MRI best to show extent; use fat-saturated axial and coronal sequences. See multilocular, transspatial, variably enhancing mass. Fluid-fluid levels with signal corresponding to age of blood products. Pure lymphatic malformation is nonenhancing. Venolymphatic variable.

Present in childhood with progressive, slow-growing mass. Usually extraconal but often transspatial.

Include brain imaging for associated intracranial abnormalities especially in venolymphatic malformations.

Malignancy (lacrimal gland/lymphoma/leukemia)

Fig. 4.131, p. 378

Primary lacrimal gland malignancy rare and associated with bony destruction.

Lymphoma/leukemia: well-defined high-density mass involving lacrimal gland or isolated soft-tissue mass.

May present with exophthalmos (see Table 4.36 ).

Orbital cellulitis/subperiosteal abscess

Fig. 4.132, p. 378

CECT: thickening and edema of orbital soft tissues representing cellulitis and/or phlegmon. Low-density, rim-enhancing area represents subperiosteal abscess. Usually extraconal but can extend intraconally. Procure axial and coronal images.

Need brain imaging (CT or MRI) to evaluate intracranial complications of sinusitis. MRI more sensitive.

Fig. 4.129 T2-weighted axial MRI shows hyperintense medial extra-conal mass related to frontoethmoidal suture, which is characteristic of a dermoid cyst.
Fig. 4.130 T1-weighted coronal MRI shows a large right extraconal mass with extension into right maxillary sinus and face. It is hyperin-tense on T1 with focal hypointensity in keeping with fat and calcification, which is characteristic of a teratoma.
Fig. 4.131 T2 coronal MRI shows an intermediate signal intensity, inferior, extraconal mass, with a second mass seen centered on right maxillary sinus; biopsy proved it to be lymphoma.
Fig. 4.132 Orbital cellulitis/subperiosteal abscess. Peripheral rim-enhancing medial subperiosteal collection displacing the left globe laterally on coronal postcontrast CT. Note also the opacification of the left ethmoid and maxillary sinuses.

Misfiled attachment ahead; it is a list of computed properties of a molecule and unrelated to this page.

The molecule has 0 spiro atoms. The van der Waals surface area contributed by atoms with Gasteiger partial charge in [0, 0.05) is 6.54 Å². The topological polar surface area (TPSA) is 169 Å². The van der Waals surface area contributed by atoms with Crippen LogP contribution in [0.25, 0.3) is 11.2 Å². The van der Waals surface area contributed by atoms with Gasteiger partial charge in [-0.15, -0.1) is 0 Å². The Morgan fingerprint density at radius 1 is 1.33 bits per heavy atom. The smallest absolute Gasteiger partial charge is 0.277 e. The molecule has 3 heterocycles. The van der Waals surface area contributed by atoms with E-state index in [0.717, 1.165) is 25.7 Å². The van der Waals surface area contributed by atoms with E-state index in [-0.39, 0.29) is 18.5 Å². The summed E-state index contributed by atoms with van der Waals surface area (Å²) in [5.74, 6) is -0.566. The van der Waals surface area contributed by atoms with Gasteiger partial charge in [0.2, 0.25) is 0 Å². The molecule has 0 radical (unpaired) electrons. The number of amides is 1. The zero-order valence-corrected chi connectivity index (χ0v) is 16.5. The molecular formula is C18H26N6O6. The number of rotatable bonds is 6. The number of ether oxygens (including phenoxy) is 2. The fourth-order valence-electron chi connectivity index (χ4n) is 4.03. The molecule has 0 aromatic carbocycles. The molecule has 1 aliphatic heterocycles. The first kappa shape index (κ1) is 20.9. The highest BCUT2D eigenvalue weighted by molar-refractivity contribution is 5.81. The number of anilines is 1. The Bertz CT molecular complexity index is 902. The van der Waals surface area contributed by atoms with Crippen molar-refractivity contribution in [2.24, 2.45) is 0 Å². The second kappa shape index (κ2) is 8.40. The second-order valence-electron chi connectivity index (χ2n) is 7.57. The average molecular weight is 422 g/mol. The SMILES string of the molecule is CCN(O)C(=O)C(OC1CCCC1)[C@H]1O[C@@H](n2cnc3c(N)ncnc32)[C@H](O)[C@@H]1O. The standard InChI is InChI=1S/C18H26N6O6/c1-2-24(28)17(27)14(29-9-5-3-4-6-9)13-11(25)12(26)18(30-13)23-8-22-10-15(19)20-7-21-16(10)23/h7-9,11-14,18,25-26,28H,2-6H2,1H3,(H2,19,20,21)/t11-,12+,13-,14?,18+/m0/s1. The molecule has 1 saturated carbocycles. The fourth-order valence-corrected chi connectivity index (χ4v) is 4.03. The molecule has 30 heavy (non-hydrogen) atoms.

Table 4.36 Orbital wall





Fig. 4.133

Radiograph/CT: show defect or destruction often not confined to orbits. CT/MRI shows adjacent soft-tissue mass and exophthalmos.

Most common causes are neuroblastoma, hematological malignancy, rhabdomyosarcoma, and Ewing sarcoma.

Extension from lacrimal gland/tumor

Radiograph/CT/MRI: Localized wall expansion adjacent to tumor. Lesions have a sclerotic rim.

Spread of adjacent infection

CT: usually subperiosteal abscess but if longstanding may cause destruction of orbital wall.

Wall involvement usually due to aggressive pathogen particularly aggressive fungal sinus infections such as mucormycosis and aspergillosis (see Table 4.35 ).

Adjacent tumor

CT: ethmoid or maxillary antral tumors invade by direct extension.


Radiograph/CT: Bony expansion of adjacent sinus, which protrudes into orbit. Sinus may be sclerotic if chronically infected. Contains nonenhancing soft tissue.

Present with unilateral proptosis. Most common is frontal sinus with palpable mass in superome-dial orbit.


Radiograph/CT: Single or multiple lytic lesions with beveled edges and adjacent soft-tissue mass. Often have exophthalmos.

MRI needed if sphenoid bone involved and present with diabetes insipidus.

Need skeletal survey to look for other bone lesions.

Fig. 4.133 T1-weighted coronal postcontrast MRI shows enhancing right extraconal mass with intracranial extension characteristic of n euroblastoma metastases.

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Jul 12, 2020 | Posted by in PEDIATRIC IMAGING | Comments Off on The Orbits: Orbital Masses